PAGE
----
Six months ago, Gail O’Brien didn’t know whether or not she would be able to treat her cancer. Betsy Burton wasn’t sure if she could afford to keep paying the skyrocketing premiums for her employees’ health insurance. Paul Horne was struggling to make ends meet after his prescription drug coverage hit the “donut hole.”
The thing about these stories is that they could happen to anybody. Millions of Americans — maybe even you or someone you know — have been struggling for years with our broken health care system. These stories are what inspired me to fight for the Affordable Care Act and made me so proud to sign this landmark legislation into law six months ago.
Every day, I hear from Americans like Gail, Betsy and Paul, and a few of these folks have stepped forward to bravely share their stories with the entire country. Take a minute to hear what they have to say:
The Affordable Care Act is already making a difference in the lives of millions of Americans. And starting tomorrow, the Patient’s Bill of Rights goes into effect, ending some of the worst abuses of the insurance industry and putting you, not your insurance company, in control of your health care.
Here’s what the Patient’s Bill of Rights means for you:
This is a long-overdue victory for American consumers and patients. For years, millions of Americans have been at the mercy of their insurance companies as they jacked up rates, denied coverage or dropped patients all together.
Now, some opponents of this reform have pledged to “repeal and replace” all of the progress we’ve made over the past six months. But I refuse to go back to the days when insurance companies could deny a child health care due to a pre-existing condition or impose a lifetime limit on care for a cancer patient. Those days are over.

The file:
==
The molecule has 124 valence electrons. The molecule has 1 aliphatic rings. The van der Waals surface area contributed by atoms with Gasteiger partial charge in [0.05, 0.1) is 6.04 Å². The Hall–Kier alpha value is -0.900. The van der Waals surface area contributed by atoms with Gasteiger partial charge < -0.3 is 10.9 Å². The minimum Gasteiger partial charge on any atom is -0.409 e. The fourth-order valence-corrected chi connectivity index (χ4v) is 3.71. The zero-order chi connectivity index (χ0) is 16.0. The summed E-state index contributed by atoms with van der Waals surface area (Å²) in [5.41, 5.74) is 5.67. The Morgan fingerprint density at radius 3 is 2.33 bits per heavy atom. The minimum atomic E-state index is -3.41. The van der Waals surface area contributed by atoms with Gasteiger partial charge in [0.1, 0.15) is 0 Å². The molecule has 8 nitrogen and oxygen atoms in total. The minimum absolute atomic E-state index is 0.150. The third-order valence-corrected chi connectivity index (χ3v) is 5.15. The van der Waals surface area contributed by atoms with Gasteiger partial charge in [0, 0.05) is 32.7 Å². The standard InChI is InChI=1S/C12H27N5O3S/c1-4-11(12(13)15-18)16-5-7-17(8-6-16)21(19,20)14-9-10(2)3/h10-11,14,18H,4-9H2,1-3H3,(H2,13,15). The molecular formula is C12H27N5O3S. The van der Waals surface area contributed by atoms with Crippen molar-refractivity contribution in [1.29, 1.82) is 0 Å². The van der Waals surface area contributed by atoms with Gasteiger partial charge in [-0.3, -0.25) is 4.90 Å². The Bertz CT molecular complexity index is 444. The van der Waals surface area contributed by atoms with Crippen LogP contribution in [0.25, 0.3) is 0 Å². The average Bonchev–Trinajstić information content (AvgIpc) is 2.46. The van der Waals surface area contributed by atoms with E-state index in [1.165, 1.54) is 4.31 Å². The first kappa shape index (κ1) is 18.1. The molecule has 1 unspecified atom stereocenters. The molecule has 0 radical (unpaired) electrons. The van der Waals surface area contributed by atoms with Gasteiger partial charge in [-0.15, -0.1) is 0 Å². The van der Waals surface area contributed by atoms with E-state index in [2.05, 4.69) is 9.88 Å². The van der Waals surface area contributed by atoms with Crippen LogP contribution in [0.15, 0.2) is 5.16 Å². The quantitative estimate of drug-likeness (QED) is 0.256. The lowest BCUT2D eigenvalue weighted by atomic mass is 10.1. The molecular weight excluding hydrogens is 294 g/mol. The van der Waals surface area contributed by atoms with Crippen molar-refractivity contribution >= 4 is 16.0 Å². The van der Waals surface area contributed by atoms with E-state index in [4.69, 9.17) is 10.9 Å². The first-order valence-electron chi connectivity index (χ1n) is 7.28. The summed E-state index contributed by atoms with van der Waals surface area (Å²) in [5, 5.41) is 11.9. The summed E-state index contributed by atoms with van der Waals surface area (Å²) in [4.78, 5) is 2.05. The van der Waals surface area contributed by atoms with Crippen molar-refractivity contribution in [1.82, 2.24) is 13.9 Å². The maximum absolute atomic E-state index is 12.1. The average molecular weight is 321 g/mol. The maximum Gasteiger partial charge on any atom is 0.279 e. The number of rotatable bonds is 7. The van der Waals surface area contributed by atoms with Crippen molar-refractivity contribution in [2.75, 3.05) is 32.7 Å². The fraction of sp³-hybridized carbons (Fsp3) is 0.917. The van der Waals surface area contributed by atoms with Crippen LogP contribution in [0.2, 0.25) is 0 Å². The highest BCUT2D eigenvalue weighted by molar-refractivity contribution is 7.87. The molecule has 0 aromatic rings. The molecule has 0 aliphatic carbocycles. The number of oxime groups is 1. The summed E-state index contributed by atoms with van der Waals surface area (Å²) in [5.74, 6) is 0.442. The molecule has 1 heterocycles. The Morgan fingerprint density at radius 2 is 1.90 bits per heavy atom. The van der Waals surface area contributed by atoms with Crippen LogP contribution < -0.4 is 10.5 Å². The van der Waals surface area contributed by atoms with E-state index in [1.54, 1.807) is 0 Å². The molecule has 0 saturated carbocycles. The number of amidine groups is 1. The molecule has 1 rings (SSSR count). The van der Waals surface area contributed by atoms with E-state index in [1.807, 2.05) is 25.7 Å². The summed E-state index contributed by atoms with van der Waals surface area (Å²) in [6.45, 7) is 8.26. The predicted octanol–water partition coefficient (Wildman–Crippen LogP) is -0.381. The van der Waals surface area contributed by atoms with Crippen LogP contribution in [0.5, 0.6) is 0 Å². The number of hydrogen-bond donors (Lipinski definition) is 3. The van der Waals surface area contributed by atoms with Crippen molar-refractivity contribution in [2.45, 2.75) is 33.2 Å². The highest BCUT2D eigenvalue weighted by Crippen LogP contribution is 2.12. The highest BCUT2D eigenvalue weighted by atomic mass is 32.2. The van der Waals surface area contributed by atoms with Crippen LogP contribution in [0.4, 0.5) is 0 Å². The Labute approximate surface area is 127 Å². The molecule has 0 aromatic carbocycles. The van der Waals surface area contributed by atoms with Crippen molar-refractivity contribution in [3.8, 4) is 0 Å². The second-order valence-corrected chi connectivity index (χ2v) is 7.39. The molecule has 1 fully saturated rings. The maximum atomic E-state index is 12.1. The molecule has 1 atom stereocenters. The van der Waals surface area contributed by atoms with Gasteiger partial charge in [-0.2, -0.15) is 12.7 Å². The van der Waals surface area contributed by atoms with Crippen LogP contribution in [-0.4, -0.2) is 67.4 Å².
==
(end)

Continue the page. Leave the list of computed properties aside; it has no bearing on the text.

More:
The Affordable Care Act provides basic rules of the road that make our health care system work for consumers. It cuts costs and will help us begin to get our fiscal house in order. And most importantly, it provides Americans with the peace of mind that their insurance will be there for them when they need it.
To learn more about the Patient’s Bill of Rights and the Affordable Care Act, visit:
President Barack Obama
P.S. Last week, I surprised Gail O’Brien by calling her at home. You can see what happened here:
14 September 2010 Last updated at 10:47 GMT BBC news
1)Quel est le nom et l’âge de cet adolescent? Où habite-t-il?
2)D’où a été tiré cet article?–————————————
3)”He has been banned from entering the US for life” :
– il est autorisé – il n’est plus autorisé à se rendre aux USA
4)”a case of a boy being “silly””:- il voulait nuire au Président américain
-il ne s’est pas rendu compte de ce qu’il faisait
5)”No criminal action was being taken”: -il est poursuivi – il n’est pas poursuivi
6)”He could not remember exactly what he had written in the e-mail”:
-il ne se souvenait pas de ce qu’il avait écrit dans le courriel
-il se souvient parfaitement bien de ce qu’il avait écrit dans le courriel envoyé au Président américain.
7)”abusive language”: – ce sont des “mots doux “et sympathiques d’encouragement
- – des grossièretés
– du vocabulaire faisant partie de la diplomatie
Expression libre: Written expression of your choice: in English or in French
Who is Obama?
Obama e-mail teenager gets US ban
A teenager from Bedfordshire has been banned from entering the United States for life for sending a “threatening” e-mail to the White House.
Luke Angel, 17, of Silsoe, was investigated after he expressed his dislike of President Barack Obama and the US Government.
Bedfordshire police, who then visited Luke, said the e-mail was full of abusive and threatening language.
“He was told that he wouldn’t be able to go to America,” they added.
A spokeswoman said it was a case of a boy “being silly” and no criminal action was being taken.
“We were informed by the Metropolitan Police and so we went round to see him,” she said.
“He said ‘oh dear, it was me’.”
He told police he could not remember exactly what he had written in the e-mail.